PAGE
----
Halacha requires lighting candles before Shabbat in order to ensure the presence of light in the home, which adds to the enjoyment and sense of peace and serenity that Shabbat requires. Customarily, of course, it is the woman who lights the Shabbat candles on behalf of everyone in the household.
The Halachic authorities addressed the question of whether a woman may recite the Beracha over the Shabbat candles if she lights them in a room that already has illumination, as often happens nowadays. Generally speaking, the Shabbat candles are lit in or near the dining room that is usually fully illuminated through a chandelier or other form of electric lighting. The candles do not appear to add any significant amount of life in comparison with the electric illumination, and it thus seems questionable as to whether the candle lighting can indeed be considered to fulfill the Misva. If the candles do not fulfill the Misva, then we must conclude that one may not recite the Beracha before lighting them.
This question appears to hinge on a debate cited in the Shulhan Aruch (Orah Haim 263:8), concerning a case of several families who eat together. The Shulhan Aruch first cites the view of the Or Zarua (Rabbi Yishak of Vienna, late 12th-early 13th century), who held that the woman in each family should light and recite a Beracha. According to the Or Zarua, each candle or set of candles enhances the Shabbat by contributing a small amount of light, and therefore each lighting fulfills a Misva. Hence, each person who lights recites a Beracha, despite the fact that many other candles have already been lit. However, the Shulhan Aruch then proceeds to cite those who question thus opinion. The Shulhan Aruch concludes that one should preferably avoid this situation of uncertainty, and only the first person who lights in the room should recite the Beracha.
Seemingly, this should also apply to the question mentioned above, regarding lighting the Shabbat candles in one’s illuminated dining room. Here, too, it appears, one should preferably not recite a Beracha if light already exists in the room. Indeed, Rabbi Eliyahu Mani (Baghdad-Israel, 1824-1899), in his work Zichronot Eliyahu, ruled that a woman should extinguish the gas burners in the room before lighting the Shabbat candles. While reciting the Beracha over the Shabbat candles, she should have in mind for the Beracha to apply also to the gas burner, which she should then kindle after lighting the Shabbat candles.
Likewise, Hacham Ovadia Yosef, in his Hazon Ovadia (p. 215; listen to audio recording for precise citation), rules that a woman should turn off the lights in the room before kindling the Shabbat lights. She should have in mind while reciting the Beracha that she does not accept Shabbat, and that the Beracha should apply also to the electric lights in the room.
A problem, however, arises in a case where Yom Tob falls on Friday. In such a case, a person lights the Shabbat candles on Yom Tob, and therefore he obviously cannot extinguish or turn on lights. How, then, can one observe this Halacha? (The work "Shemirat Shabbat Ke’hilchata," in chapter 28, cites this question in the name of Rabbi Shlomo Zalman Auerbach.)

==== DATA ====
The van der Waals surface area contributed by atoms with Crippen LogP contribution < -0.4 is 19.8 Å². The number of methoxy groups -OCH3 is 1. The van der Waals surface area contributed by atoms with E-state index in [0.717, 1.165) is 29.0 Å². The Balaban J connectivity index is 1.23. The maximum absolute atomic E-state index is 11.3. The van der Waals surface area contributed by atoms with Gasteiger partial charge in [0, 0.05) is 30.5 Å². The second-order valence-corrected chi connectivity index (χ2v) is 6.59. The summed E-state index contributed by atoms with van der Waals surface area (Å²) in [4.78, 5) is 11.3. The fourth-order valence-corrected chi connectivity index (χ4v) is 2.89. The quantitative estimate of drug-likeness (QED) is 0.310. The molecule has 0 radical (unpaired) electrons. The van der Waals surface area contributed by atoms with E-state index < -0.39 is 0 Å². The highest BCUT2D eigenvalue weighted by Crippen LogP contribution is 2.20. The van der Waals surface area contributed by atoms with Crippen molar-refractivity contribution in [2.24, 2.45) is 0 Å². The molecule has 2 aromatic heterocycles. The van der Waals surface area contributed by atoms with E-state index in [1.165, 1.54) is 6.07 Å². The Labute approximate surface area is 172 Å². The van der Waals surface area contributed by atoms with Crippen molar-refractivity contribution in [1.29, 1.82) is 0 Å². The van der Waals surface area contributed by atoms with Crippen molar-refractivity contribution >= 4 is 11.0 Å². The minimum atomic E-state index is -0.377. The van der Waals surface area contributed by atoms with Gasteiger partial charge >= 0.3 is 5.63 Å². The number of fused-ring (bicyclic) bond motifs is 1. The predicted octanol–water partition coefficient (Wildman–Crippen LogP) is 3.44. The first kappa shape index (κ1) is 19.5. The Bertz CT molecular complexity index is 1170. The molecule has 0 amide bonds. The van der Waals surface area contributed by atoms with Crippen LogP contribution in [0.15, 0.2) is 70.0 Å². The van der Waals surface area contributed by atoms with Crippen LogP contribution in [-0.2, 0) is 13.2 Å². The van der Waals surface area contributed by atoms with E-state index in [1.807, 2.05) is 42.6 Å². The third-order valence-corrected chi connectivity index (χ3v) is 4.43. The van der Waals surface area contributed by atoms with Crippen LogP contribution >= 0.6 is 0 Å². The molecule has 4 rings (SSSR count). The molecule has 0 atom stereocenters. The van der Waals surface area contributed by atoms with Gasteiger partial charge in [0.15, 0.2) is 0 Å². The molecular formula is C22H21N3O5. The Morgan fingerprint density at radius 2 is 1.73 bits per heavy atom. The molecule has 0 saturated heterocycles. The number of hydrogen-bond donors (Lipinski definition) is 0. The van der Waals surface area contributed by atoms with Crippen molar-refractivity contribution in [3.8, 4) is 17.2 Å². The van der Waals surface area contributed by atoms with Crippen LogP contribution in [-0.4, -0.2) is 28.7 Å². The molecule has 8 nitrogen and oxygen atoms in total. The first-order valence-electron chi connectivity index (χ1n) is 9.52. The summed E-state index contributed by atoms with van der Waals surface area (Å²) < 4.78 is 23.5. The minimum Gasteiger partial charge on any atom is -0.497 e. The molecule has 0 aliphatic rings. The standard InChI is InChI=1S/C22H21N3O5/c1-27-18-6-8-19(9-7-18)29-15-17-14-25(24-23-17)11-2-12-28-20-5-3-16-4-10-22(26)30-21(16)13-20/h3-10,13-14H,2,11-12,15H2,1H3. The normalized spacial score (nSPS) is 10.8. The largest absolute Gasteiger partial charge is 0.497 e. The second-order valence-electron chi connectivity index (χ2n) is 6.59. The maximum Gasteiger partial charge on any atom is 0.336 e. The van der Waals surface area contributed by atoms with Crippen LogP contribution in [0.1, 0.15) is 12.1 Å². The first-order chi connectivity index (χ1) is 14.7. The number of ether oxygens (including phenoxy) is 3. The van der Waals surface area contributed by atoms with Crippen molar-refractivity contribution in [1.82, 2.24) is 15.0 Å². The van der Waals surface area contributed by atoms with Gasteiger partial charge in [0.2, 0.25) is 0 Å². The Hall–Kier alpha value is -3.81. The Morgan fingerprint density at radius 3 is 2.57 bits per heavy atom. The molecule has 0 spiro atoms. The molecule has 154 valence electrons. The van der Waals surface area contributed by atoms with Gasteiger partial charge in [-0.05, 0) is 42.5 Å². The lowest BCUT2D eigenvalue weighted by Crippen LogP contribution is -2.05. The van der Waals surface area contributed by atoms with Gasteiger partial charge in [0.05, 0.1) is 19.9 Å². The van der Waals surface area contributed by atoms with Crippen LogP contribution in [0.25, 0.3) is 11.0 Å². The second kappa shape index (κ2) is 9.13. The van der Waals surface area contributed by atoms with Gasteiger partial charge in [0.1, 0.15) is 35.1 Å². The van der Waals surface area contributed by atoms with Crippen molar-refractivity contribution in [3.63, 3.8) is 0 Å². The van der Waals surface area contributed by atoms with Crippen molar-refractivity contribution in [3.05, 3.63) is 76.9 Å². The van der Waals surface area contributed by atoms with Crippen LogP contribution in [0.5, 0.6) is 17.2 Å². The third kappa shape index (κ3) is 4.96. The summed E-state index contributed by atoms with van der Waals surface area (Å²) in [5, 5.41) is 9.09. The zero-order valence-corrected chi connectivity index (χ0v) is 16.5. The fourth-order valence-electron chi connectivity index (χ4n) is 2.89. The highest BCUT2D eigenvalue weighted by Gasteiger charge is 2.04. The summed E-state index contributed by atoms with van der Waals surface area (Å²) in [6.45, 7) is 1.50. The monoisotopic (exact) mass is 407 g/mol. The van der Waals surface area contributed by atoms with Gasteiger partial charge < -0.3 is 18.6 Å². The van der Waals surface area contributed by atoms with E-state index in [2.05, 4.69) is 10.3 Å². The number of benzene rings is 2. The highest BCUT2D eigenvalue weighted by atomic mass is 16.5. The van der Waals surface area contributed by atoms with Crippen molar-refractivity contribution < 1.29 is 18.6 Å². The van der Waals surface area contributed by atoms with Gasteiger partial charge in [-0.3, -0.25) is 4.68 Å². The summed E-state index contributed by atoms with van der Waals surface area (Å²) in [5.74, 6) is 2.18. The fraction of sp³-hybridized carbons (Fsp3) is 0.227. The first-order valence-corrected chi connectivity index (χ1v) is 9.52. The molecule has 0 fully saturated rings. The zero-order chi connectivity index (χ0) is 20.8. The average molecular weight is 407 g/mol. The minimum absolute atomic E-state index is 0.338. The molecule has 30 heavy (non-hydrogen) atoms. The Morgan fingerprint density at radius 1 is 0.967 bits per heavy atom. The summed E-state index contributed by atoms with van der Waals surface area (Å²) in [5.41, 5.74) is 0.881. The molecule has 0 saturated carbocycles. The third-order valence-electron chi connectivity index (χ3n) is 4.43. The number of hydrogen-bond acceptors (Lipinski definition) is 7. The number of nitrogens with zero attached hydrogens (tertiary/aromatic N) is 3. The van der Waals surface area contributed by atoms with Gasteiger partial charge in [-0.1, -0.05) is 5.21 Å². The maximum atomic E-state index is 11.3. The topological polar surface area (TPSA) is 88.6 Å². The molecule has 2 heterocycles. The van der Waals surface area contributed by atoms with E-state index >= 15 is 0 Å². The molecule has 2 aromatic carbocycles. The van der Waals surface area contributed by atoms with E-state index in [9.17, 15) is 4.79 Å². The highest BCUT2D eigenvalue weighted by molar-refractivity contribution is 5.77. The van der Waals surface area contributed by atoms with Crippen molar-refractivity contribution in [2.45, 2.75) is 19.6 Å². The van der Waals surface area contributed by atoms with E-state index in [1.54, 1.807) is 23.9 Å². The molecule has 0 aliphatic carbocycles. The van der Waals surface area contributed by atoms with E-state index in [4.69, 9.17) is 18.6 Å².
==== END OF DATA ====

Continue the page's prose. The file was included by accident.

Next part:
Two solutions have been proposed. First, one can set a timer to turn the lights in the room off before the time for candle lighting, and turn them back on after candle lighting. In this way, one ensures that the room will not have any other source of illumination at the time of the Shabbat candle lighting. Alternatively, one can light the Shabbat candles in a different room, where there are no electric lights.
It should be noted that Hacham Ovadia codifies this Halacha with the word "Ra’ui" – "It is proper" – indicating that this is the preferred practice, but not a strict requirement. Hence, if a woman lit the Shabbat candles while other lights in the room were turned on, she has nevertheless fulfilled her obligation and has not recited a Beracha Le’batala ("wasted" Beracha). The reason, as Hacham Ovadia explains, is that some authorities drew a distinction between the case of different families lighting in the same room, and the situation of lighting in one’s own illuminated dining room. In the case of families lighting together, all the candles were lit for the purpose of fulfilling the obligation of Shabbat candles. As such, once a Shabbat candle has been lit, the subsequent Shabbat candles do not enhance the illumination in the room. In one’s own dining room, however, the electric lighting was not turned on for the purpose of fulfilling the Misva of Shabbat candles. Therefore, the Shabbat candles, which are lit for this purpose, are the only lights through which this obligation is fulfilled, and thus naturally one may recite a Beracha over these candles.
Hence, although it is certainly preferable to extinguish the electric lighting, as discussed, one who does not do so cannot be said to have acted improperly.
Summary: It is proper for a woman before lighting the Shabbat candles to turn off all the lights in the room. When reciting the Beracha, she should have in mind not to accept Shabbat, and that her Beracha applies also to the electric lights in the room. After lighting the candles, she should then turn on the electric lights in the room.